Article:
TV kids impossible not to love

Ever since the days of “Leave It to Beaver” and “Father Knows Best,” TV kids have been a big hit with kid audiences. Young characters are more than relatable. Their age makes them trustworthy, too. And while TV kids look childlike, their impact on young viewers isn’t trivial. In fact, the best ones solve problems, speak truth to power, and fight injustice — all while passing along character strengths like humility, empathy, and teamwork. They’re pretty darn cute, too. These are definitely worth watching.

—Baba, “Puffin Rock,” age 3+, Netflix. Little brother Baba wants so much to do everything his big sister Oona does, even though he can’t quite express it in words beyond “ba-ba!” While he’s a bit of a pest, Baba is a hero to younger brothers everywhere who always make sibling adventures more fun in the end.

—Charlie Brown, “The Peanuts Movie,” age 4+, Boomerang. It’s hard to pick a favorite from the classic Peanuts gang, but long-suffering, humble Charlie always wins our hearts for his ability to champion the underdog. In his latest TV incarnation, he’s as sweet and hapless as ever.

—Elena, “Elena of Avalor,” age 4+, Disney Junior. She’s new on the scene, but Disney’s first Latina-inspired princess is already making a big impression with her problem-solving skills and warm heart. Though her impulsive streak sometimes steers her astray, Elena always returns to reason and rules her kingdom with a pretty steady hand for a 15-year-old.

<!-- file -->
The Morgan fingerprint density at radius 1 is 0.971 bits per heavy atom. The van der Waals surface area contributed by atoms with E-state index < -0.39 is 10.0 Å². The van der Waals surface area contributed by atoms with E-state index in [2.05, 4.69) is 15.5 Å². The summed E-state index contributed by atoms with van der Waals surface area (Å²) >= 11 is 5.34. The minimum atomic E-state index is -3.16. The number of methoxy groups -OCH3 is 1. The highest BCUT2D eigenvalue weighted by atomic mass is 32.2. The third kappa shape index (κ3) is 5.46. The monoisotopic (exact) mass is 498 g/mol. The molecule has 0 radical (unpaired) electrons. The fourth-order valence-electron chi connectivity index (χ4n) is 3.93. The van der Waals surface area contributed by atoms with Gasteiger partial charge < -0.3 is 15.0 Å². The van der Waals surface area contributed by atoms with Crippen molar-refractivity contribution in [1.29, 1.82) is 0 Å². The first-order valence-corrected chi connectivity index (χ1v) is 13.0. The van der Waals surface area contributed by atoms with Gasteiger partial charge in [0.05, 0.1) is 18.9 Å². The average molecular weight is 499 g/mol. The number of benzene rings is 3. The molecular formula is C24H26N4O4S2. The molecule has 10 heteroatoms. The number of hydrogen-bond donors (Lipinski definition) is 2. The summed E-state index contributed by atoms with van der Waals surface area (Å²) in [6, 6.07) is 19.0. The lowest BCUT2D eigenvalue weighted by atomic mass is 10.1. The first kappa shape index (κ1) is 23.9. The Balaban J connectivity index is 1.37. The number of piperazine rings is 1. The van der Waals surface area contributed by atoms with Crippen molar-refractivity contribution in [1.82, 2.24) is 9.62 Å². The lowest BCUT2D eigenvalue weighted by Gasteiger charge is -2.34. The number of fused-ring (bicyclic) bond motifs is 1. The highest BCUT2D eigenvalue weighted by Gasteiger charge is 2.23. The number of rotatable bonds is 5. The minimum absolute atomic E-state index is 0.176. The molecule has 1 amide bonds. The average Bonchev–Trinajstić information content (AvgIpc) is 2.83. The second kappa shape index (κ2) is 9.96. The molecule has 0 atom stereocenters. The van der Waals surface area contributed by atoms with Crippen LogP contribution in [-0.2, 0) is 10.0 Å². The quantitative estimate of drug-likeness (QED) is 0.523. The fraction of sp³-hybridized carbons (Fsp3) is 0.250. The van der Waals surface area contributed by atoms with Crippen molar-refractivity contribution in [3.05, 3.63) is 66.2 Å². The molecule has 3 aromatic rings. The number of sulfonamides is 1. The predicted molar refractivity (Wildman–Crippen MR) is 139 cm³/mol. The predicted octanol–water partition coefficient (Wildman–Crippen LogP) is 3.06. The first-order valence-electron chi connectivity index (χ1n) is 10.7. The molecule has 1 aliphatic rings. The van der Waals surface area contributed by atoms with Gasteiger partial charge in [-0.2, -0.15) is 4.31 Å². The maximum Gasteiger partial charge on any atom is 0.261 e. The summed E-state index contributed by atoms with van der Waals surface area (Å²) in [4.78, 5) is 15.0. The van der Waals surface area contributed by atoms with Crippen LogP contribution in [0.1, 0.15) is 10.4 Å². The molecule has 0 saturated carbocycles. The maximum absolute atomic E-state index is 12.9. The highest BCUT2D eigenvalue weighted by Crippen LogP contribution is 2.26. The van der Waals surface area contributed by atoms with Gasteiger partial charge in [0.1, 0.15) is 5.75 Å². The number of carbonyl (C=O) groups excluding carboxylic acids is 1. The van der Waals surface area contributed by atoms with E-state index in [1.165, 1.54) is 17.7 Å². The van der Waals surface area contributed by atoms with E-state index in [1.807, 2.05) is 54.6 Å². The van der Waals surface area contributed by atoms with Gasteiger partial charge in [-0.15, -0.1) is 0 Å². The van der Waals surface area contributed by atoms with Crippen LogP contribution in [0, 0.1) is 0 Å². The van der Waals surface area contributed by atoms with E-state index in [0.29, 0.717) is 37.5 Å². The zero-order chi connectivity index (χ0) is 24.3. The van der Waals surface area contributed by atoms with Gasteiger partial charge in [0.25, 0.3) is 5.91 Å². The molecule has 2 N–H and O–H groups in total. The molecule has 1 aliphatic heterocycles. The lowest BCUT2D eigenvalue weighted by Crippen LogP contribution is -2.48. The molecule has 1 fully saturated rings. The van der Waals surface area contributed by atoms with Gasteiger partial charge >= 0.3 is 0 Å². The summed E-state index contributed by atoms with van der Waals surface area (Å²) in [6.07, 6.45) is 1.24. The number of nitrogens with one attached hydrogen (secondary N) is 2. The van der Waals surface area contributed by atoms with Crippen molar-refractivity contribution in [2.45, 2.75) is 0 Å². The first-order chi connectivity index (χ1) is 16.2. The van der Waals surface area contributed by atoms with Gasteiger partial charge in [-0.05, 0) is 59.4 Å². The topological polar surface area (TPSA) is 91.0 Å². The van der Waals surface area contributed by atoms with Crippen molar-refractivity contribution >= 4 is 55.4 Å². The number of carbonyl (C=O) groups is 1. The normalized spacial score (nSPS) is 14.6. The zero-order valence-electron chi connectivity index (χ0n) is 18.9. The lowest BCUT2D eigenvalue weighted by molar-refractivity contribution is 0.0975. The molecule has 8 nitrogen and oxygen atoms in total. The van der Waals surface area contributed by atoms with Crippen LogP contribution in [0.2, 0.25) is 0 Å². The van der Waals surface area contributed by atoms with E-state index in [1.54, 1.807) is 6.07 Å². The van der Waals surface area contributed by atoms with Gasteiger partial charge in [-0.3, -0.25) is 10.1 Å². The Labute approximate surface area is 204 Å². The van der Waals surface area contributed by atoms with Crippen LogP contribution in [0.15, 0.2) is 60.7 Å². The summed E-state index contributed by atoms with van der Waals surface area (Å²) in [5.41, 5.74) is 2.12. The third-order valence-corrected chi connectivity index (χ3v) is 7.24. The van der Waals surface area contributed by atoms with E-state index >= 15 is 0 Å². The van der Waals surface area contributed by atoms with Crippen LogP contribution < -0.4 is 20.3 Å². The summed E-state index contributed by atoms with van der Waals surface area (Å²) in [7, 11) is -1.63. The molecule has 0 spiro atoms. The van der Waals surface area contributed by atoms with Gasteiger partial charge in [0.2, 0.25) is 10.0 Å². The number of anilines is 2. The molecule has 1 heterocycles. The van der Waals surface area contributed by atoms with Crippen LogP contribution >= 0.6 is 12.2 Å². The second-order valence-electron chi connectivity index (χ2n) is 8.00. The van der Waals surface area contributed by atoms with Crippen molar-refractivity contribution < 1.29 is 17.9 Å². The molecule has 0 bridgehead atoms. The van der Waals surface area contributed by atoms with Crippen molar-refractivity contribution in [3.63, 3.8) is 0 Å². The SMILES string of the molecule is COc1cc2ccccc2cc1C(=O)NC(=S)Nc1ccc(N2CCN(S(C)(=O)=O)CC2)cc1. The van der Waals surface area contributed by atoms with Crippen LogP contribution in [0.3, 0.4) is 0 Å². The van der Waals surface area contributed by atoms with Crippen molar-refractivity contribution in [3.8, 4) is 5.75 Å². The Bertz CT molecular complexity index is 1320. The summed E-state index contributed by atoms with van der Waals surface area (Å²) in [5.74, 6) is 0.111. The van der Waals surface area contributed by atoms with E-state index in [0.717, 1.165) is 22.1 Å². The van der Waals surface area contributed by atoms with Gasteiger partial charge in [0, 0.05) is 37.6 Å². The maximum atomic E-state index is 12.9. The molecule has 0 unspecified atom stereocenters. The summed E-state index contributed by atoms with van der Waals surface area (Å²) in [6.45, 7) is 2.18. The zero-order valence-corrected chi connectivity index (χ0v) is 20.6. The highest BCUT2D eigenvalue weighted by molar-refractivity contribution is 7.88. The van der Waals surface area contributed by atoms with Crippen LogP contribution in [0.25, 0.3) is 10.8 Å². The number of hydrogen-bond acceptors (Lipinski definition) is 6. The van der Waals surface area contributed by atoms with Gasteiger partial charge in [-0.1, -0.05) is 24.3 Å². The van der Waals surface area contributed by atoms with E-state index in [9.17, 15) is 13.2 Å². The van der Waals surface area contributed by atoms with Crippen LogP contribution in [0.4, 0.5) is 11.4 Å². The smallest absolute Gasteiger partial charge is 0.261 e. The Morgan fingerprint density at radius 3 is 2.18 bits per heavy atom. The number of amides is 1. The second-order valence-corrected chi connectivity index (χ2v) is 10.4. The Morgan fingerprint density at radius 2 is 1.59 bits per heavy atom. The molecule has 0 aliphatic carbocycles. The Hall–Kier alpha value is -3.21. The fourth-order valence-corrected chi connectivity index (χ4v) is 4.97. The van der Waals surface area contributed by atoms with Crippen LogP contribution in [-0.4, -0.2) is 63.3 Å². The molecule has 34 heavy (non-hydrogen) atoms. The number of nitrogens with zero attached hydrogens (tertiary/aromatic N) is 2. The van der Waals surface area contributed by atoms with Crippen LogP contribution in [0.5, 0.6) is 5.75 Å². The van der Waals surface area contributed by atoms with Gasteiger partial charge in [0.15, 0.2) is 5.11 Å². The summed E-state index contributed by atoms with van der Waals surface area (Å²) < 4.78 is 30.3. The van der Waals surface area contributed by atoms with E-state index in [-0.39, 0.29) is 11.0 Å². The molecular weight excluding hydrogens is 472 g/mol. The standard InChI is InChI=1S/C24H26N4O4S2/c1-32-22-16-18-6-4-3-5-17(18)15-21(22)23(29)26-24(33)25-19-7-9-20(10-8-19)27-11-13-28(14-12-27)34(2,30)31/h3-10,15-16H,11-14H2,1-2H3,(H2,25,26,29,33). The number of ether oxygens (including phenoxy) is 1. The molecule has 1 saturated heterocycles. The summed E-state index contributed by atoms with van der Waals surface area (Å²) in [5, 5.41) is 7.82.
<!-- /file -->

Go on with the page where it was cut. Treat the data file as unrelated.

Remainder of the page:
—Ms. O, “Odd Squad,” age 5+, PBS. A pint-sized powerhouse with a penchant for juice boxes, Ms. O runs the entire math problem-solving organization known as Odd Squad. As the boss, she hands down cases and mitigates troubles, proving that professionals come in all sizes (and genders).

—Lincoln Loud, “The Loud House,” age 6+, Nickelodeon. With 10 spirited sisters, this 11-year-old’s patience is tested daily as he deals with his chaotic but loving family. Communication is key in Lincoln’s life, and viewers get to learn important people skills right along with him.

—Gortimer, “Gortimer Gibbon’s Life on Normal Street,” age 7+, Amazon. Gortimer’s just a regular kid in a not-so-regular suburb touched by a little bit (OK, a lot) of magic. As he goes on neighborhood adventures and faces challenges, this tween proves himself a loyal friend, good sport, quick thinker, and all-around great role model.

—Diane Johnson, “black-ish,” age 11+, ABC. This bespectacled wunderkind is the voice of reason in the Johnson family — and arguably the sharpest wit. Her no-nonsense attitude and ability to own the rest of her family with cutting humor and constant truth bombs make this strong kid a pleasure to watch.

—Eddie Huang, “Fresh Off the Boat,” age 11+, ABC. As a Taiwanese kid growing up in 1990s Florida, it’s not always easy for Eddie to emulate his rap heroes Notorious B.I.G. and Tupac. But his attempts to be cool while staying true to himself and his family are inspirational, hilarious, and a delight to watch.


Common Sense Media is an independent nonprofit organization offering unbiased ratings and trusted advice to help families make smart media and technology choices. Check out our ratings and recommendations at

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